164. Fuller citation above. §12.4c.

Matt. 20.28

Mark 10.45

Luke 22.27

28 Just as the Son of Man came not to be served but to serve.

45 For the

Son of Man came not to be served but to serve.

But I am among you as one who serves.

In each case the most obvious explanation is that an original bar 'enasa saying has given rise to the variant versions in Greek. Either each saying was put into Greek by different individuals — one was content to translate literally (ho huios tou anthropou), and the other recognized the Aramaic idiom and translated the phrase as a personal reference — or Matthew, confronted with a ho huios tou reference in the first two cases and recognizing the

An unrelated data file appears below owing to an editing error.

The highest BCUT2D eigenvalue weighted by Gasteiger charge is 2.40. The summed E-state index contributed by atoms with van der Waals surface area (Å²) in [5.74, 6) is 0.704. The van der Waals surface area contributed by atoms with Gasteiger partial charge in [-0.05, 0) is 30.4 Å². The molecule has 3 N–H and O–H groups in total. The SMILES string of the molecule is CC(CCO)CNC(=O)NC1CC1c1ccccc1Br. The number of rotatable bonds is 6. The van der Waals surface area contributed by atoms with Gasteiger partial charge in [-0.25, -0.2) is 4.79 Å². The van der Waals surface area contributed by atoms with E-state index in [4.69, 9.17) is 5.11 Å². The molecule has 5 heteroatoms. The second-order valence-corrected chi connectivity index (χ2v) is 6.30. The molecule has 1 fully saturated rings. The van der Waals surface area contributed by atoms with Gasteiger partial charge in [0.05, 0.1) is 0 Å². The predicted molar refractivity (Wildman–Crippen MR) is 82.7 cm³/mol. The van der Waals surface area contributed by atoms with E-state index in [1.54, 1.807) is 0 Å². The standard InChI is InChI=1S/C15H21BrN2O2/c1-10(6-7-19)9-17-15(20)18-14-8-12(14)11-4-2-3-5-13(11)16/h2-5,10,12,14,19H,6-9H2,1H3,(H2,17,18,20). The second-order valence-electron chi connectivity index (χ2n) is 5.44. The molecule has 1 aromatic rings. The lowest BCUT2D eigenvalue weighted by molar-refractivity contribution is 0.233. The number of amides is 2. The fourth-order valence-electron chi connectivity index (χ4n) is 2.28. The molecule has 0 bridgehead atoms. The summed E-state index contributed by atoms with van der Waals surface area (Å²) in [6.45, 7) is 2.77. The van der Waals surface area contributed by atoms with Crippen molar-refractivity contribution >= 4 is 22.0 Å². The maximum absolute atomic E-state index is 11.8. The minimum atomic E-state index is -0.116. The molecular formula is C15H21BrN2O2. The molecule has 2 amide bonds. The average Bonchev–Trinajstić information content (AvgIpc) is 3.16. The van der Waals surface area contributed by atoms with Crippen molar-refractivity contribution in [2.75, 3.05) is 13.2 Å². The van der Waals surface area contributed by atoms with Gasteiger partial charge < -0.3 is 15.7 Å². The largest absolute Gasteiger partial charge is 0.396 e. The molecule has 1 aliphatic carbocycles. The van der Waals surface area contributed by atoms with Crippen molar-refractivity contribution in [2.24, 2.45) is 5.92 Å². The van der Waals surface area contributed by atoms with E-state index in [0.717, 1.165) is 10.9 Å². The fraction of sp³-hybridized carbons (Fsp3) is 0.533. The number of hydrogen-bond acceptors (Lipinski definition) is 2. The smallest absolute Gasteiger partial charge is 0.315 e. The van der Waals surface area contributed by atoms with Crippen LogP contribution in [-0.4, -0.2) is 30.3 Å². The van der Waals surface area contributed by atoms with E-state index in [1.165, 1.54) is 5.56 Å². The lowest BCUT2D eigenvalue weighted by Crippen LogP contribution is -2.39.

Aramaic idiom, chose to bring out the personal reference implicit in the Aramaic idiom in context, but in the third either knew a variant bar form or as sumed its presence from the implied 'men'/'son of man' play and elected to use the Greek ho huios tou anthropou.167Either way, these 'Son of Man'/T parallels provide a strong indication of an awareness somewhere in the transmission of these sayings that the two phrases could be synonymous, and thus also a remembrance of Jesus using bar as a way of referring to himself.